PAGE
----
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Zelensky raises hopes over Ukraine talks despite continued bombing

Ukraine’s leader expressed tentative hope on Monday about a diplomatic push for a ceasefire even as Russian forces continued to shell his country’s cities overnight, leaving hundreds of thousands of civilians trapped in siege conditions.

Volodymyr Zelensky, Ukraine’s president, said his representatives were discussing a possible meeting with Russian President Vladimir Putin in online talks with Moscow, as negotiators noted some positive movement in recent days.

Diplomats remain skeptical about a breakthrough to end a war that has laid waste to Ukrainian cities, brought down devastating sanctions on Russia, and shaken world markets. But officials close to the talks reported tentative progress over the weekend, including on limited political issues relating to a potential settlement.

“Every day, in a video format, representatives of our countries’ delegations speak,” Zelensky said in a video address posted after 1.30am. “Our mission is clear: to do everything we can to ensure a meeting of the two presidents. The meeting that I am sure people are waiting for. ”

Zelensky said, however, that Ukraine would need “guarantees” on issues including humanitarian corridors for besieged cities. The Ukrainian president said that more than 130,000 people had been “saved” via evacuations over six days, but many more remain trapped in embattled cities such as Mariupol.

Since Putin launched his invasion on February 24, Russia’s forces have failed to assert control of Ukraine’s skies, and are struggling to marshall offensives to envelop the country’s biggest cities.

But relentless artillery and missile assaults have turned some of Ukraine’s frontline towns and cities into rubble, while hundreds of thousands of civilians are trapped in siege conditions, without access to food, water or electricity.

With the war in its third week, there were signs of movement on Sunday in talks between the Russian and Ukrainian sides, amid indications that Russia’s advance on the capital Kyiv and toward the third-largest city Odesa in the south was progressing slowly.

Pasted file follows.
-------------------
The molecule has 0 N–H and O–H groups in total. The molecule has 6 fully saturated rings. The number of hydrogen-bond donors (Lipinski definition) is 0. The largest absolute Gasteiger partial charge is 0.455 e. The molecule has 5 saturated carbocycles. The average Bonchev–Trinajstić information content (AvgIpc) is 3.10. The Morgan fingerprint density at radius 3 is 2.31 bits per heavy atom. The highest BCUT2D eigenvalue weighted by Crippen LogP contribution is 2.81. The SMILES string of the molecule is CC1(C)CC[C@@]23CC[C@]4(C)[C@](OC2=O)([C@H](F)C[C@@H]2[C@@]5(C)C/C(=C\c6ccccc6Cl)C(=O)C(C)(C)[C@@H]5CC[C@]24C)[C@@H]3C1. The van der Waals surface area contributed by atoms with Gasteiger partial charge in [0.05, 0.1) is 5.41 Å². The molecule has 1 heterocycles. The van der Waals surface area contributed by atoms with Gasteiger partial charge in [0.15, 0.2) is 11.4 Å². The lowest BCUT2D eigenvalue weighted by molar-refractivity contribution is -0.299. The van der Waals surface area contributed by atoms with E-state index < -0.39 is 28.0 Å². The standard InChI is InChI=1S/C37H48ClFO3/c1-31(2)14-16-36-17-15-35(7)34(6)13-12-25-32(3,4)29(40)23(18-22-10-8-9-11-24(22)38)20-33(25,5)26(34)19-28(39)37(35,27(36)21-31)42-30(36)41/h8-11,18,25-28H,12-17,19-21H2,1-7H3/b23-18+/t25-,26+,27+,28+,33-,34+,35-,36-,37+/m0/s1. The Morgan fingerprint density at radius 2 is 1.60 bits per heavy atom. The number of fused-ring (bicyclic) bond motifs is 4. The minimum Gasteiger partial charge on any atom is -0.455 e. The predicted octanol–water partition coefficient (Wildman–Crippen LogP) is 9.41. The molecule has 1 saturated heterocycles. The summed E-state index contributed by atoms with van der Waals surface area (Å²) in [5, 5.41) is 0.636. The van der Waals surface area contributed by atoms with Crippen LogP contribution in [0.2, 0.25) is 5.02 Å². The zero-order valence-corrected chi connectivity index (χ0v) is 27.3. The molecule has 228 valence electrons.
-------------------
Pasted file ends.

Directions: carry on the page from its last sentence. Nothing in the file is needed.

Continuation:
Mykhailo Polodnyak, an adviser to Zelensky, this weekend said Russian negotiators were “no longer making ultimatums, but are listening carefully to our proposals”. Meanwhile one of the Russian negotiators, Leonid Slutsky, head of the Duma’s committee on international affairs, noted the “substantial progress” made could be consolidated into documents soon.

A person close to the talks told the Financial Times there had been “movement” over the weekend that could allow Russia and Ukraine to reach agreement on Kyiv’s “demilitarization” and future neutrality.

Moscow’s other demands – particularly that Ukraine recognizes Russia’s 2014 annexation of Crimea and the independence of two separatist-held territories in the eastern Donbas region – looked “unreal”, the person said, but added that “the situation changes every day”.

The diplomatic efforts continued against the backdrop of a raging war, with Russia continuing its aerial assault on urban areas, including an early morning missile strike in Kyiv’s Obolon district. Several buildings in Stavische in the central Zhytomyr region were also attacked overnight, according to Ukrainian authorities.

Ukraine’s military said on Monday that it had executed “crushing strikes” on Russian military infrastructure including field bases and warehouses in order to disrupt its logistics.

After making little territorial progress for days, Kyiv said that the Russian troops appeared to be concentrating on regrouping, consolidating and resupplying frontline positions.

Ukrainian military claims cannot be independently verified. According to US officials, Russia has asked China for military equipment to support its invasion of Ukraine, where its troops’ advance has been repelled by Ukrainian defenses around the capital Kyiv, and along the southern coast on the approach toward Odesa.

Despite ongoing talks and repeated pleas from western leaders, there were few signs of progress in reaching agreement on humanitarian corridors to take residents out of areas surrounded by Russian troops.

On Sunday, the International Committee of the Red Cross warned that a “worst-case scenario” awaited hundreds of thousands of residents of Mariupol, the besieged port city that has been without power, water or other basic services for nearly two weeks, unless the warring parties could “reach a concrete humanitarian agreement urgently”.

In a move with repercussions for Ukraine’s economy, British defense officials on Sunday said Russian naval forces had established a “distant blockade” of the country’s Black Sea coast, “effectively isolating Ukraine from international maritime trade”.

A UN official co-ordinating the organization’s emergency response to the war said that the disruptions to transport, shipping, farming, logistics, and other sectors by the war had hit more than a quarter of Ukraine’s population.

“We assess there are about 12mn people affected by the economic standstill, due to the war,” Amin Awad, assistant secretary-general serving as crisis co-ordinator for Ukraine, told the FT.

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